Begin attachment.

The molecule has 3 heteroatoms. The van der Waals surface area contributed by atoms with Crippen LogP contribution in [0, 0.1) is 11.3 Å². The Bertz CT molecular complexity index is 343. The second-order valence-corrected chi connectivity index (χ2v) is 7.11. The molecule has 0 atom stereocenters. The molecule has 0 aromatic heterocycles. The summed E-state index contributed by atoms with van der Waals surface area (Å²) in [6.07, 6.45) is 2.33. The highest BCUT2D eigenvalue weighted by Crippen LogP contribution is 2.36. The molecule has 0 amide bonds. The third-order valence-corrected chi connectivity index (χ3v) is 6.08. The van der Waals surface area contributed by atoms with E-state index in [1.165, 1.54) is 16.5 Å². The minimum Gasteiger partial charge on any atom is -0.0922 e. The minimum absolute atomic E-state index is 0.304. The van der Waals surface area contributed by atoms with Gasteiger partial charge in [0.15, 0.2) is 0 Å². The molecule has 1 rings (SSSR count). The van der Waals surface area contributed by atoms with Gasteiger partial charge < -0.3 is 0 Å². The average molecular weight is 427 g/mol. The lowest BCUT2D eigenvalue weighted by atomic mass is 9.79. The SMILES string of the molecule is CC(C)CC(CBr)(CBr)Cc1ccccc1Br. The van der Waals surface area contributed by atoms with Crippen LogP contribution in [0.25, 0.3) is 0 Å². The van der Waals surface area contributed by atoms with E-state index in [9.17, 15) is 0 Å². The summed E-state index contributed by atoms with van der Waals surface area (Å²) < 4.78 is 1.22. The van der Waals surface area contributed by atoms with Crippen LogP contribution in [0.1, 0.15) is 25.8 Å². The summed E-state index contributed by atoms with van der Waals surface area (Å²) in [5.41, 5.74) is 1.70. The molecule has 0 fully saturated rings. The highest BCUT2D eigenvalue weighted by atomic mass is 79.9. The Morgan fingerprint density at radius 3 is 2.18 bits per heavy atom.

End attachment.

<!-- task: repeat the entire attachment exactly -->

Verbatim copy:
The molecule has 3 heteroatoms. The van der Waals surface area contributed by atoms with Crippen LogP contribution in [0, 0.1) is 11.3 Å². The Bertz CT molecular complexity index is 343. The second-order valence-corrected chi connectivity index (χ2v) is 7.11. The molecule has 0 atom stereocenters. The molecule has 0 aromatic heterocycles. The summed E-state index contributed by atoms with van der Waals surface area (Å²) in [6.07, 6.45) is 2.33. The highest BCUT2D eigenvalue weighted by Crippen LogP contribution is 2.36. The molecule has 0 amide bonds. The third-order valence-corrected chi connectivity index (χ3v) is 6.08. The van der Waals surface area contributed by atoms with E-state index in [1.165, 1.54) is 16.5 Å². The minimum Gasteiger partial charge on any atom is -0.0922 e. The minimum absolute atomic E-state index is 0.304. The van der Waals surface area contributed by atoms with Gasteiger partial charge in [0.15, 0.2) is 0 Å². The molecule has 1 rings (SSSR count). The van der Waals surface area contributed by atoms with Gasteiger partial charge < -0.3 is 0 Å². The average molecular weight is 427 g/mol. The lowest BCUT2D eigenvalue weighted by atomic mass is 9.79. The SMILES string of the molecule is CC(C)CC(CBr)(CBr)Cc1ccccc1Br. The van der Waals surface area contributed by atoms with Crippen LogP contribution in [0.25, 0.3) is 0 Å². The van der Waals surface area contributed by atoms with E-state index in [9.17, 15) is 0 Å². The summed E-state index contributed by atoms with van der Waals surface area (Å²) < 4.78 is 1.22. The van der Waals surface area contributed by atoms with Crippen LogP contribution in [0.1, 0.15) is 25.8 Å². The summed E-state index contributed by atoms with van der Waals surface area (Å²) in [5.41, 5.74) is 1.70. The molecule has 0 fully saturated rings. The highest BCUT2D eigenvalue weighted by atomic mass is 79.9. The Morgan fingerprint density at radius 3 is 2.18 bits per heavy atom.